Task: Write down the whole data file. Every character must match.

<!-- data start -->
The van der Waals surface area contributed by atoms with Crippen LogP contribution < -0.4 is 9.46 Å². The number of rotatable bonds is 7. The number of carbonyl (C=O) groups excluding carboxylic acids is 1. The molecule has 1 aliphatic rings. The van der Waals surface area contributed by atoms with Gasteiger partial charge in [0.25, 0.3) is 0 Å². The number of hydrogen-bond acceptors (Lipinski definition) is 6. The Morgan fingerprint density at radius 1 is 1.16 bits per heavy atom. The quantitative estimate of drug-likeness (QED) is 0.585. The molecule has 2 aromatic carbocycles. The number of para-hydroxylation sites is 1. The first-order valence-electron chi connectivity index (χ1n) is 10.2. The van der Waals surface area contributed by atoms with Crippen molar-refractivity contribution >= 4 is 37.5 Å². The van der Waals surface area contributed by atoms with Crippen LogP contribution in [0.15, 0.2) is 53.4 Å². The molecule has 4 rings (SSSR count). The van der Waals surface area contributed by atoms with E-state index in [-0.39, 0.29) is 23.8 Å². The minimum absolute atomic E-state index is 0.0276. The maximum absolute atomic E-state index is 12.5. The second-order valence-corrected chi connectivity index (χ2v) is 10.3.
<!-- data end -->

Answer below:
The van der Waals surface area contributed by atoms with Crippen LogP contribution < -0.4 is 9.46 Å². The number of rotatable bonds is 7. The number of carbonyl (C=O) groups excluding carboxylic acids is 1. The molecule has 1 aliphatic rings. The van der Waals surface area contributed by atoms with Gasteiger partial charge in [0.25, 0.3) is 0 Å². The number of hydrogen-bond acceptors (Lipinski definition) is 6. The Morgan fingerprint density at radius 1 is 1.16 bits per heavy atom. The quantitative estimate of drug-likeness (QED) is 0.585. The molecule has 2 aromatic carbocycles. The number of para-hydroxylation sites is 1. The first-order valence-electron chi connectivity index (χ1n) is 10.2. The van der Waals surface area contributed by atoms with Crippen molar-refractivity contribution >= 4 is 37.5 Å². The van der Waals surface area contributed by atoms with Crippen LogP contribution in [0.15, 0.2) is 53.4 Å². The molecule has 4 rings (SSSR count). The van der Waals surface area contributed by atoms with E-state index in [-0.39, 0.29) is 23.8 Å². The minimum absolute atomic E-state index is 0.0276. The maximum absolute atomic E-state index is 12.5. The second-order valence-corrected chi connectivity index (χ2v) is 10.3.